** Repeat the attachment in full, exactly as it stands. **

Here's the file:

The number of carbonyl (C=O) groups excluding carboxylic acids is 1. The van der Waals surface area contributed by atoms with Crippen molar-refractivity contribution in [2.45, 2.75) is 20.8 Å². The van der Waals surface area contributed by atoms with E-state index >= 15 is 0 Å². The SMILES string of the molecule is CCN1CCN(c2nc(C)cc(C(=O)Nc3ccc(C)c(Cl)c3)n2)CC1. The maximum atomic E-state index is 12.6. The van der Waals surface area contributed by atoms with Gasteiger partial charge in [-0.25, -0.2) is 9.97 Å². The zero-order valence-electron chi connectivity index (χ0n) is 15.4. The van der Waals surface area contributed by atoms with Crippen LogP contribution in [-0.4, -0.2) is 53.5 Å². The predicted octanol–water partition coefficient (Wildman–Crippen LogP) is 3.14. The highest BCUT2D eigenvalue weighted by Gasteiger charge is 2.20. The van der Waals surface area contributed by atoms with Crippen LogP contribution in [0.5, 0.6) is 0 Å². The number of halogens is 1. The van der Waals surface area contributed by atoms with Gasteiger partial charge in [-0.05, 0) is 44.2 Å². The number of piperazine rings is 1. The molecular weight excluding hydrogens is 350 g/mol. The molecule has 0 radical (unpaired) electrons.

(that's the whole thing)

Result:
The number of carbonyl (C=O) groups excluding carboxylic acids is 1. The van der Waals surface area contributed by atoms with Crippen molar-refractivity contribution in [2.45, 2.75) is 20.8 Å². The van der Waals surface area contributed by atoms with E-state index >= 15 is 0 Å². The SMILES string of the molecule is CCN1CCN(c2nc(C)cc(C(=O)Nc3ccc(C)c(Cl)c3)n2)CC1. The maximum atomic E-state index is 12.6. The van der Waals surface area contributed by atoms with Gasteiger partial charge in [-0.25, -0.2) is 9.97 Å². The zero-order valence-electron chi connectivity index (χ0n) is 15.4. The van der Waals surface area contributed by atoms with Crippen LogP contribution in [-0.4, -0.2) is 53.5 Å². The predicted octanol–water partition coefficient (Wildman–Crippen LogP) is 3.14. The highest BCUT2D eigenvalue weighted by Gasteiger charge is 2.20. The van der Waals surface area contributed by atoms with Crippen LogP contribution in [0.5, 0.6) is 0 Å². The number of halogens is 1. The van der Waals surface area contributed by atoms with Gasteiger partial charge in [-0.05, 0) is 44.2 Å². The number of piperazine rings is 1. The molecular weight excluding hydrogens is 350 g/mol. The molecule has 0 radical (unpaired) electrons.